Parameters independently associated with poor platelet transfusion response
The mixed-effect model identified BMI (odds ratio (OR): 0.93 [95% confidence interval (CI) 0.89; 0.98]; p = 0.0041) and ICU admission haemoglobin (OR: 0.79 [0.7;0.89]; p = 0.0001) to be independently and positively associated with platelet transfusion response, while haematological malignancy (OR: 1.93 [1.09;3.43]; p = 0.0246), sepsis as primary ICU admission diagnosis (OR: 2.81 [1.57; 5.03]; p = 0.0005), the SOFA score at time of platelet transfusion (OR: 1.10 [1.03; 1.17]; p = 0.0022) and the maximum age of platelet unit (OR: 1.24 [1.02; 1.52]; p = 0.0315) were independently associated with poor platelet transfusion response, based on the CCI (Table 3 and Fig. 2).
Platelet count increment and CCI
Platelet count increment was correlated with the CCI and yielded a combined area under the ROC curve of 0.9906 (Additional file 1: Fig. S1). The platelet count increment value that best correlated with a CCI > 7 was 15 × 109/L.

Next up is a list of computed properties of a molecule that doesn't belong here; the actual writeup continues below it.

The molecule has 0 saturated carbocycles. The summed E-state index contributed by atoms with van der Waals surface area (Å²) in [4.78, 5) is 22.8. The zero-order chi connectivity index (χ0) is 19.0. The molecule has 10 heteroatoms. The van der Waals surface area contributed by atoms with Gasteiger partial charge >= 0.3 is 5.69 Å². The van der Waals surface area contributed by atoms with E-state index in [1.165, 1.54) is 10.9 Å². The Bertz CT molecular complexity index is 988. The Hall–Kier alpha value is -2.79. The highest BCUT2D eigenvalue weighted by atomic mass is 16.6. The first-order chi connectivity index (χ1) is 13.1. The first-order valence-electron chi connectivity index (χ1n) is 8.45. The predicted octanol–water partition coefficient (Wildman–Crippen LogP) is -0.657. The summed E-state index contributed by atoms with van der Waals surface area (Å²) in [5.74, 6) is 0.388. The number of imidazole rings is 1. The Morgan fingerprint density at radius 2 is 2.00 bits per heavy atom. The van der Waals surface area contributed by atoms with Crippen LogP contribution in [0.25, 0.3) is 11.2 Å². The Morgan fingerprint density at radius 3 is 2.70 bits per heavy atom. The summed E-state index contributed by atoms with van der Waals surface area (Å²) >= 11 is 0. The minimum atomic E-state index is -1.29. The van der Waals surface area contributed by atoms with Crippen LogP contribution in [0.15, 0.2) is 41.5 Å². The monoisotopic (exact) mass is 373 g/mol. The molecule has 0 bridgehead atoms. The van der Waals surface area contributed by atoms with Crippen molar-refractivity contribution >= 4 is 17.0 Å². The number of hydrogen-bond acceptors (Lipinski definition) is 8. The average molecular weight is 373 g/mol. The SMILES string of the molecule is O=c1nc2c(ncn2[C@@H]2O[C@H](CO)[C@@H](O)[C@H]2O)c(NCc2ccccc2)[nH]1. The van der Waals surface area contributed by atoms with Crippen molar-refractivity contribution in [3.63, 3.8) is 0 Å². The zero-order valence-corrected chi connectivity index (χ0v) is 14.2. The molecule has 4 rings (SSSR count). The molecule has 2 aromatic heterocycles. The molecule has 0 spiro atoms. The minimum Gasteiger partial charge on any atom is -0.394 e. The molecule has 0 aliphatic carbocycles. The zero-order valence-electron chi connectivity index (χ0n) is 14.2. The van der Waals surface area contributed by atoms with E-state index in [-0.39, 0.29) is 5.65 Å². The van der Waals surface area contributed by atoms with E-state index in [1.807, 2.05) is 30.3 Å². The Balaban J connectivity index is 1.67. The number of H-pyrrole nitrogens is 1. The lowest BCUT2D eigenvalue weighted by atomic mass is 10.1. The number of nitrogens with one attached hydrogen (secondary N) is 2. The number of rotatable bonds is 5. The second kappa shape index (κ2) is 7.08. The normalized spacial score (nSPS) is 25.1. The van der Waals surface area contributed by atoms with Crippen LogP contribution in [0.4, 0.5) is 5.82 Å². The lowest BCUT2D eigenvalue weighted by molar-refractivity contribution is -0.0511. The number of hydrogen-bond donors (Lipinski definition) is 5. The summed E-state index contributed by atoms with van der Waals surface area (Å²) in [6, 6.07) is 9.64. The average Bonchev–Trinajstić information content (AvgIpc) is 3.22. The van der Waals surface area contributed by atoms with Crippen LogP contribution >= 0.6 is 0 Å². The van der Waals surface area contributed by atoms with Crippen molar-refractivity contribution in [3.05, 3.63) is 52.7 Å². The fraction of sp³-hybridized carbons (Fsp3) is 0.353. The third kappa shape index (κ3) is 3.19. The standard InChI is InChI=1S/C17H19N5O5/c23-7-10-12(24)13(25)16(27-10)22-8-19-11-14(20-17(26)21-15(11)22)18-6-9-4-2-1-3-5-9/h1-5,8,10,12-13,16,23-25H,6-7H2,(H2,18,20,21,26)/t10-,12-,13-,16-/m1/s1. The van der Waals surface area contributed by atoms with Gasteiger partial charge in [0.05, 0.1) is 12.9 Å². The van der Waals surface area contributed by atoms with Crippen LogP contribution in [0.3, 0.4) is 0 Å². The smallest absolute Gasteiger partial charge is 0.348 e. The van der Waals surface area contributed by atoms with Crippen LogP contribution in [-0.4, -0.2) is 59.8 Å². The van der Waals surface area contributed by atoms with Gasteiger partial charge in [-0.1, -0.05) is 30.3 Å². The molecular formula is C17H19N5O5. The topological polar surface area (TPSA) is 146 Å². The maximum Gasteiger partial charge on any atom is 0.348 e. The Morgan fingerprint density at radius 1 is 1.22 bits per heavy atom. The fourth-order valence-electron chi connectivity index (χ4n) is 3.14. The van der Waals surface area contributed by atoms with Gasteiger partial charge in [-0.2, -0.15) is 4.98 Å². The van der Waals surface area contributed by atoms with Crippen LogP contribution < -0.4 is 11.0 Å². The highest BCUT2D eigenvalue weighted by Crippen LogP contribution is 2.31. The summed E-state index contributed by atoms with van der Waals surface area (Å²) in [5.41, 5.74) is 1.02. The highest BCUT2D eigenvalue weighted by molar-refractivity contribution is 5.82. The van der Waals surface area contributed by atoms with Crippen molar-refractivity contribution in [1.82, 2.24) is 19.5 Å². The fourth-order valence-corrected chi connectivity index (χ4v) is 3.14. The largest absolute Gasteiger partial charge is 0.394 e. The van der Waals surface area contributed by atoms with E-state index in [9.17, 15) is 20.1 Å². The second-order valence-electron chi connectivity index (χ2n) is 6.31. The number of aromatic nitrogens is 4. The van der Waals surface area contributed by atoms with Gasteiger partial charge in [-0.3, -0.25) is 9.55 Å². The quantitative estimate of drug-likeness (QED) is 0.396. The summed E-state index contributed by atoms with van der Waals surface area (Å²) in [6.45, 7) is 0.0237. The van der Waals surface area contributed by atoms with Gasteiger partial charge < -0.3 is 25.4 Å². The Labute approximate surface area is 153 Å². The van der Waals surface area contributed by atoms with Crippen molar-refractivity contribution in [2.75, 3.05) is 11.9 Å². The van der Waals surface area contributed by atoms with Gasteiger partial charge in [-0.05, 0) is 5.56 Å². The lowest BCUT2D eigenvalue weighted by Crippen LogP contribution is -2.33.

There was no difference in clinical outcomes between patients with and without poor platelet transfusion response (Tables 1 and 4). Patients with and without poor platelet transfusion response had a similar 28-day survival (log-rank test: p = 0.2851) (Fig. 3), a similar mechanical ventilation duration, as well as ICU length of stay (Table 1). The requirement for FFP or RBC within the 24 h after platelet transfusion was the same irrespective of the platelet transfusion response (Table 4).